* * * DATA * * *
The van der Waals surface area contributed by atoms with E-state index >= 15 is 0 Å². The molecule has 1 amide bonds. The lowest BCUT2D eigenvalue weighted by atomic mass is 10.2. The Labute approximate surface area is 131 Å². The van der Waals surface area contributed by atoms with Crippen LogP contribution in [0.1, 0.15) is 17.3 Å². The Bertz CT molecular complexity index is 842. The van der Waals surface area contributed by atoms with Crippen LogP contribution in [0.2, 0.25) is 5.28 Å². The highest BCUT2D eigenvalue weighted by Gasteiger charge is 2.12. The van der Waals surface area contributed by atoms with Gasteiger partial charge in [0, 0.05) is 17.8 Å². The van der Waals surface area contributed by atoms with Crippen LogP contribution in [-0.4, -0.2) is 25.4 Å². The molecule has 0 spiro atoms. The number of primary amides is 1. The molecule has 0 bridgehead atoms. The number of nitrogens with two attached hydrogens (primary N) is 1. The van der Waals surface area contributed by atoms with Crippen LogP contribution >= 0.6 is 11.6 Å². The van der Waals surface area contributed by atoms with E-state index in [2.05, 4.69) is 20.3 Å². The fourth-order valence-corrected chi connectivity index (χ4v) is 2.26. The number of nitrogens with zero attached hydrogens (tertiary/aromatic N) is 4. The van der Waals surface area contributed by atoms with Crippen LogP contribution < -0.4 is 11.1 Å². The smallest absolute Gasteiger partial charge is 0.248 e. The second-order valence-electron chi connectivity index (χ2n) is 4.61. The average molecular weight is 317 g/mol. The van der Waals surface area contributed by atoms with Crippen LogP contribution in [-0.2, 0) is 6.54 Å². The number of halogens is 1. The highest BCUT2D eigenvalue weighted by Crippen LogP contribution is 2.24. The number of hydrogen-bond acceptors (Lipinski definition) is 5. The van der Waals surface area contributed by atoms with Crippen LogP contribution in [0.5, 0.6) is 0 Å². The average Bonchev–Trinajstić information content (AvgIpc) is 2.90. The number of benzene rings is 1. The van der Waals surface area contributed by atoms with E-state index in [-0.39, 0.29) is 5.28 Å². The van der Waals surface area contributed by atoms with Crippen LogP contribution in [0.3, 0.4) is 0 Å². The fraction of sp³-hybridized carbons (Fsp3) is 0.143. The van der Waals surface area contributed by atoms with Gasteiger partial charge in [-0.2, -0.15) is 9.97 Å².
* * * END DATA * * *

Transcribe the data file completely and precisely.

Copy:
The van der Waals surface area contributed by atoms with E-state index >= 15 is 0 Å². The molecule has 1 amide bonds. The lowest BCUT2D eigenvalue weighted by atomic mass is 10.2. The Labute approximate surface area is 131 Å². The van der Waals surface area contributed by atoms with Crippen LogP contribution in [0.1, 0.15) is 17.3 Å². The Bertz CT molecular complexity index is 842. The van der Waals surface area contributed by atoms with Crippen LogP contribution in [0.2, 0.25) is 5.28 Å². The highest BCUT2D eigenvalue weighted by Gasteiger charge is 2.12. The van der Waals surface area contributed by atoms with Gasteiger partial charge in [0, 0.05) is 17.8 Å². The van der Waals surface area contributed by atoms with Crippen LogP contribution in [-0.4, -0.2) is 25.4 Å². The molecule has 0 spiro atoms. The number of primary amides is 1. The molecule has 0 bridgehead atoms. The number of nitrogens with two attached hydrogens (primary N) is 1. The van der Waals surface area contributed by atoms with Crippen LogP contribution >= 0.6 is 11.6 Å². The van der Waals surface area contributed by atoms with E-state index in [2.05, 4.69) is 20.3 Å². The fourth-order valence-corrected chi connectivity index (χ4v) is 2.26. The number of nitrogens with zero attached hydrogens (tertiary/aromatic N) is 4. The van der Waals surface area contributed by atoms with Crippen LogP contribution < -0.4 is 11.1 Å². The smallest absolute Gasteiger partial charge is 0.248 e. The second-order valence-electron chi connectivity index (χ2n) is 4.61. The average molecular weight is 317 g/mol. The van der Waals surface area contributed by atoms with Crippen LogP contribution in [-0.2, 0) is 6.54 Å². The number of halogens is 1. The highest BCUT2D eigenvalue weighted by Crippen LogP contribution is 2.24. The number of hydrogen-bond acceptors (Lipinski definition) is 5. The van der Waals surface area contributed by atoms with Crippen LogP contribution in [0.5, 0.6) is 0 Å². The average Bonchev–Trinajstić information content (AvgIpc) is 2.90. The number of benzene rings is 1. The van der Waals surface area contributed by atoms with E-state index in [-0.39, 0.29) is 5.28 Å². The van der Waals surface area contributed by atoms with Crippen LogP contribution in [0.3, 0.4) is 0 Å². The fraction of sp³-hybridized carbons (Fsp3) is 0.143. The van der Waals surface area contributed by atoms with Gasteiger partial charge in [-0.2, -0.15) is 9.97 Å².